If you’re aspiring to land a job as a bus driver, it’s best to consider which county does it—especially if you have a heavy foot. An Antwerp de Lin driver has to pay only 18% of the traffic fine himself, while a bus driver from Limburg has to pay 42% out of his own pocket. This is evidenced by the new figures requested by Flemish MP Bert Martins (N-VA) from Mobility Minister Lydia Peters (Open VLD).
Yesterday, National Action Day in De Lijn caused a lot of inconvenience:
From the beginning of 2019 until the first nine months of 2021, De Lijn drivers collected 4,950 fines with a total value of €32,048. Drivers from Flemish Brabant bear the most fines, while West Flemish buses are the safest.
It is noted that the amount that the driver in question has to pay out of his own pocket varies from province to province. Antwerp residents and West Fleming residents have to pay 18% and 19% of the fine themselves. A colleague from Limburg should dock 42% himself. In Flemish Brabant and East Flanders this is 37% and 24%, respectively. This also depends on the type of offense and whether it is a return case.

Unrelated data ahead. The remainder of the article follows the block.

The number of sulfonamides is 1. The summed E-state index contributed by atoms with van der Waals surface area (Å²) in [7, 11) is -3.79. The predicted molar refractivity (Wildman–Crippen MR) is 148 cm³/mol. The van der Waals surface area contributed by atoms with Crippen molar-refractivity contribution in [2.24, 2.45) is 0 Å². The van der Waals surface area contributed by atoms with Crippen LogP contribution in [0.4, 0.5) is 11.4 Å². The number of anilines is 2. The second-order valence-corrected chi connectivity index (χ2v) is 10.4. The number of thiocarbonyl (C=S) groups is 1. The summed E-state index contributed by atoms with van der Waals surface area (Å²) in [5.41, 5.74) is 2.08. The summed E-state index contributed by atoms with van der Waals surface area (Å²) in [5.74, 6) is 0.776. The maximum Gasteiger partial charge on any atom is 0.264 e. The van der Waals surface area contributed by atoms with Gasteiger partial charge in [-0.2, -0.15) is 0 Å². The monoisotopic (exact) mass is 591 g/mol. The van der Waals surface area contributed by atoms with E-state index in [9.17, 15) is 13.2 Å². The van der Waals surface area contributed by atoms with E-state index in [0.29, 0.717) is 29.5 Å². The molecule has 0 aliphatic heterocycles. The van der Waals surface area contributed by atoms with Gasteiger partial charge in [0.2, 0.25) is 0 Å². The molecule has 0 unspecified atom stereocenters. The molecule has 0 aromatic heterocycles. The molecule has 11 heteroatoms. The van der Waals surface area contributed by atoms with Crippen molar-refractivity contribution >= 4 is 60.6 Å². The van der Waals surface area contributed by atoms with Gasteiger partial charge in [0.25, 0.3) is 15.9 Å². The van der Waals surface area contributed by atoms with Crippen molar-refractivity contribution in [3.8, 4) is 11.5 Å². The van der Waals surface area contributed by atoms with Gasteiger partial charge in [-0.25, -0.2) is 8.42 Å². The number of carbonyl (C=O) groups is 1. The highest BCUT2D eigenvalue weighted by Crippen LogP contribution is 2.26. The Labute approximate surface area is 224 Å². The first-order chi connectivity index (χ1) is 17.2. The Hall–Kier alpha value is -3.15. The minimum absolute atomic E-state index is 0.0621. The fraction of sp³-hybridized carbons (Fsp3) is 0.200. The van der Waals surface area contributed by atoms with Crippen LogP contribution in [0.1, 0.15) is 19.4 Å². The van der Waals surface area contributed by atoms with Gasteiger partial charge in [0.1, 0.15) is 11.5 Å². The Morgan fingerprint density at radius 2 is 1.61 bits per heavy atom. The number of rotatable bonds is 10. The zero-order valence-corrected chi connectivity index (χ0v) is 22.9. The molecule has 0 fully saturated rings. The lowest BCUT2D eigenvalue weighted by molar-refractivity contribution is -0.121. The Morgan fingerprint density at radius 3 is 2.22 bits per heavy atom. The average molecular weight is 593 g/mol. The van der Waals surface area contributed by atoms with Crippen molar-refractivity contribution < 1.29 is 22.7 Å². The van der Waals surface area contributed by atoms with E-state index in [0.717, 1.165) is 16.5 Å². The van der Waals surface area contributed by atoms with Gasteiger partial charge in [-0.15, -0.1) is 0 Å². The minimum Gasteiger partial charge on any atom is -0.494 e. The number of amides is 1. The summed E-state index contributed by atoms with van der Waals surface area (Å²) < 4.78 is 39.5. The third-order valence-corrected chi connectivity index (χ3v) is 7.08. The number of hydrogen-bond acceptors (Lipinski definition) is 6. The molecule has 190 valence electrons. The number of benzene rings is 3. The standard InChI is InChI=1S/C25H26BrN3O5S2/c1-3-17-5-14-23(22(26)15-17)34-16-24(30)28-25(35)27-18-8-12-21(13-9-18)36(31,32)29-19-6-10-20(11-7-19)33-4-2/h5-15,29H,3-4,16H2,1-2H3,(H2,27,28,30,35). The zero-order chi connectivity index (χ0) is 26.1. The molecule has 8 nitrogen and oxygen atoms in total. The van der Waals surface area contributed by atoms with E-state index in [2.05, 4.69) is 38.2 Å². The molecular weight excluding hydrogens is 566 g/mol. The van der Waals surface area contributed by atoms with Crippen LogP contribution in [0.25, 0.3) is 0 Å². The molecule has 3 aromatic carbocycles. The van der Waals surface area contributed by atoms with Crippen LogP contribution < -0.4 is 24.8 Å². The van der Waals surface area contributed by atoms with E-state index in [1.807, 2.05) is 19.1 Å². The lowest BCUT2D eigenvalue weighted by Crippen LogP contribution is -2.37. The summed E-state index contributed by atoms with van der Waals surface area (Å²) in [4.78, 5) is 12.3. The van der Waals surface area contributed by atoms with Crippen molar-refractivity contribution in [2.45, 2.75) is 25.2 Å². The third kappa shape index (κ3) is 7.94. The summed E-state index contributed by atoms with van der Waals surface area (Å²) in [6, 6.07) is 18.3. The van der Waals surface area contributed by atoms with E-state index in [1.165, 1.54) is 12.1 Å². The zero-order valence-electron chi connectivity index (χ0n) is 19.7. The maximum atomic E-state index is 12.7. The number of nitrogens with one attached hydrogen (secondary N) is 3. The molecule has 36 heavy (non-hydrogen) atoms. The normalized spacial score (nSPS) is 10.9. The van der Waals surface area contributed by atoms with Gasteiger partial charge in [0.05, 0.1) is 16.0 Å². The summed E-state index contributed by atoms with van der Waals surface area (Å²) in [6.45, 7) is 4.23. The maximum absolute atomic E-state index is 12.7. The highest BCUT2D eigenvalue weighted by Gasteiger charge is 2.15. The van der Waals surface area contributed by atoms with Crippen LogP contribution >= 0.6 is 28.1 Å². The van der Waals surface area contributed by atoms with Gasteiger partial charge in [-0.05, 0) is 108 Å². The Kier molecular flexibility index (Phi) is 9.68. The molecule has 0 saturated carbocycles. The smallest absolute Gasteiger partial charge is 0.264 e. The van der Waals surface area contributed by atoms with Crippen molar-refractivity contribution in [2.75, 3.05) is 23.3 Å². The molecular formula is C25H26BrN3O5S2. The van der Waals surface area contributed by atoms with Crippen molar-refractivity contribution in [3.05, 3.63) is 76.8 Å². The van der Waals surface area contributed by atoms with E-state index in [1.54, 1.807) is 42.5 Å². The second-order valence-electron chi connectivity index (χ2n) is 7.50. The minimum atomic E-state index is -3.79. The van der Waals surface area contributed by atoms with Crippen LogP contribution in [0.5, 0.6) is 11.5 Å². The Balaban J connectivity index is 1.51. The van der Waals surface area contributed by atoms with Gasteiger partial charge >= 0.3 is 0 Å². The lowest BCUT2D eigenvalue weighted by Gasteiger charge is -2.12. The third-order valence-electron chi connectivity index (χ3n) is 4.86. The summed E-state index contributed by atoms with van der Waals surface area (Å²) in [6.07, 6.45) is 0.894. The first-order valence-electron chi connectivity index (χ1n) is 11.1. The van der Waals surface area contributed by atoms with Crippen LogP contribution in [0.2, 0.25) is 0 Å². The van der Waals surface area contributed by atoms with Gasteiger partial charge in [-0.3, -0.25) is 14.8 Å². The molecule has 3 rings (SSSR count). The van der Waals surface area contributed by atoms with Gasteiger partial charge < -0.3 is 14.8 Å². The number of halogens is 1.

Maertens does not understand that there is still no uniform system for paying fines. I can’t imagine a transport company where a truck driver from one municipality has to pay a higher fine than a driver from another. The inequality that has existed for years is appalling and is not really an example of transparency and good governance.”
A uniform system of fine has been on the table at De Lijn many times, but it has always been rejected by the unions.
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